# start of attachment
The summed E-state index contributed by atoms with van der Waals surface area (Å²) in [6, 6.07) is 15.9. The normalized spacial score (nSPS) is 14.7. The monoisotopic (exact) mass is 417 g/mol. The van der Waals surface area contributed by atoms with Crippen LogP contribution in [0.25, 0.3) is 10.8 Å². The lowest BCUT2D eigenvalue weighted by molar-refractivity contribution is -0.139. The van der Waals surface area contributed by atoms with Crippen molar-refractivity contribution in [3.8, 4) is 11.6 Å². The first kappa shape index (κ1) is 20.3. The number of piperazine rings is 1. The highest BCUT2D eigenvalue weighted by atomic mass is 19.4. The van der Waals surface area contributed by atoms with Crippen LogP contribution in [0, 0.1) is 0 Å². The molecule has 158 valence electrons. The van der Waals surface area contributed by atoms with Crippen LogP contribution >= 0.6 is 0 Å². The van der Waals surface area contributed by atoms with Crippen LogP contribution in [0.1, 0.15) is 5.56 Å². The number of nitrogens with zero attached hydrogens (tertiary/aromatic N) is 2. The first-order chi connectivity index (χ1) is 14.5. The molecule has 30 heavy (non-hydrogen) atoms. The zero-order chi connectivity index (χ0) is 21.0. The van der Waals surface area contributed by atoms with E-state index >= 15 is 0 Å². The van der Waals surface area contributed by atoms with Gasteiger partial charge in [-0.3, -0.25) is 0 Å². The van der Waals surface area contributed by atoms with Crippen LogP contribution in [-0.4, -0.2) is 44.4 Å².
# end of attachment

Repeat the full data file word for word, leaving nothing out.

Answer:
The summed E-state index contributed by atoms with van der Waals surface area (Å²) in [6, 6.07) is 15.9. The normalized spacial score (nSPS) is 14.7. The monoisotopic (exact) mass is 417 g/mol. The van der Waals surface area contributed by atoms with Crippen LogP contribution in [0.25, 0.3) is 10.8 Å². The lowest BCUT2D eigenvalue weighted by molar-refractivity contribution is -0.139. The van der Waals surface area contributed by atoms with Crippen molar-refractivity contribution in [3.8, 4) is 11.6 Å². The first kappa shape index (κ1) is 20.3. The number of piperazine rings is 1. The highest BCUT2D eigenvalue weighted by atomic mass is 19.4. The van der Waals surface area contributed by atoms with Crippen LogP contribution in [0, 0.1) is 0 Å². The molecule has 158 valence electrons. The van der Waals surface area contributed by atoms with Crippen LogP contribution >= 0.6 is 0 Å². The van der Waals surface area contributed by atoms with Crippen LogP contribution in [0.1, 0.15) is 5.56 Å². The number of nitrogens with zero attached hydrogens (tertiary/aromatic N) is 2. The first-order chi connectivity index (χ1) is 14.5. The molecule has 30 heavy (non-hydrogen) atoms. The zero-order chi connectivity index (χ0) is 21.0. The van der Waals surface area contributed by atoms with E-state index >= 15 is 0 Å². The van der Waals surface area contributed by atoms with Gasteiger partial charge in [-0.3, -0.25) is 0 Å². The van der Waals surface area contributed by atoms with Crippen LogP contribution in [-0.4, -0.2) is 44.4 Å².